Infectious Disease Expert Shares How To Make Your Own COVID-19 Risk Assessment

Although the U.S. now finds itself in the latter phases of the pandemic, those who are most vulnerable to severe cases of infection may wish to exercise continued caution when it comes to engaging in certain activities. In speaking with Vincent Hsu, M.D., an infectious disease specialist and AdventHealth's Infection Control Officer, he explained the best way individuals can craft their own evaluation to go about assessing their COVID-19 risk level. "This is an evaluation that everyone should undertake whenever there is risk of contracting COVID-19 as we go about our daily activities," Dr. Hsu stated. 

He said the first factor to consider is the activity itself, such as dining out, airplane travel, attending a concert, or going over to a friend's house.

The second factor to look at, he said, is the prevalence rates of the virus in one's area. Offering sample questions to consider, Dr. Hsu stated, "Are the people you are visiting ill? How many new cases are in the community?" 

The third factor to examine is one's own health status. People 65 or older, those with compromised immunity, those with recent COVID-19 infection, or individuals with certain health conditions like diabetes, are at an increased risk of severe infection, Dr. Hsu explained.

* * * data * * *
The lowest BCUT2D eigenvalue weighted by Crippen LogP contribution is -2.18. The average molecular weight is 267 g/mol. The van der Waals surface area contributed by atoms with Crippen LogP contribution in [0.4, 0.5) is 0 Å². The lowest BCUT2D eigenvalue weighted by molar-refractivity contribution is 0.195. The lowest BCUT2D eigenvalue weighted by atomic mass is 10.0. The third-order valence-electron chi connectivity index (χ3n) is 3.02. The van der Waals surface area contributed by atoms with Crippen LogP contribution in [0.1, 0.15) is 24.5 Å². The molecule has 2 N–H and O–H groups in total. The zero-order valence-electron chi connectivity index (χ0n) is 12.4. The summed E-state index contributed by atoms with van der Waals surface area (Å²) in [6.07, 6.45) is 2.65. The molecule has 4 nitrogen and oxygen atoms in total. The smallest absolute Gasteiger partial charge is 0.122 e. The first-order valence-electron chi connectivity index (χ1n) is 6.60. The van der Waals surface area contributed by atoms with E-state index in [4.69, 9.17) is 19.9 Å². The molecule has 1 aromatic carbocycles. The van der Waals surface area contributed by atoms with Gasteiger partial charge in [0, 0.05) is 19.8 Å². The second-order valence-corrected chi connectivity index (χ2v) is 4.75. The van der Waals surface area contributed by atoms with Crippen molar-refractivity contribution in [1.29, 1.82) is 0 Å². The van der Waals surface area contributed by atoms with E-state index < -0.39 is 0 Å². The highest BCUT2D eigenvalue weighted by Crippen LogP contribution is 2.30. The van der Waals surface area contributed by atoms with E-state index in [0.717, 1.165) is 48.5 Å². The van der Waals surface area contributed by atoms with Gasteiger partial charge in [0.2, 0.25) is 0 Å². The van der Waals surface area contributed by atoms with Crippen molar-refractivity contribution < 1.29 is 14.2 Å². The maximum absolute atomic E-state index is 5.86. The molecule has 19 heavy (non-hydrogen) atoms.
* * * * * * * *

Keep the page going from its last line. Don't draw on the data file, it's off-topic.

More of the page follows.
By taking all these factors into account, people can make an informed decision as to whether or not they feel safe engaging in certain activities.

What to do after determining your COVID risk

Dr. Hsu went on to tell Health Digest what steps a person might take after determining their risk level around a certain activity. "If risk is high, you might choose to wear personal protective equipment (e.g. N95 or surgical mask) to reduce that risk," he said. 

"Of course, it is impossible to know numerically the exact risk for every activity," Hsu added, "but one can get an idea whether it's high, medium, or low." Offering examples, Dr. Hsu explained that, for someone with compromised immunity,  going to a crowded concert would be considered more high risk than attending a small gathering with a few friends who are all healthy. "Some people may be very deliberate about doing this assessment, but there are varying degrees of how it can be conducted," Dr. Hsu explained. 

Even so, he concluded the interview by explaining the importance of everyone conducting a COVID-19 risk self-assessment when deemed necessary. "We believe that doing a COVID-19 risk assessment empowers the individual to make responsible decisions regarding their own health," said Dr. Hsu. "Doing the assessment takes only a few seconds for most but can potentially save one from a potentially serious and fatal infection."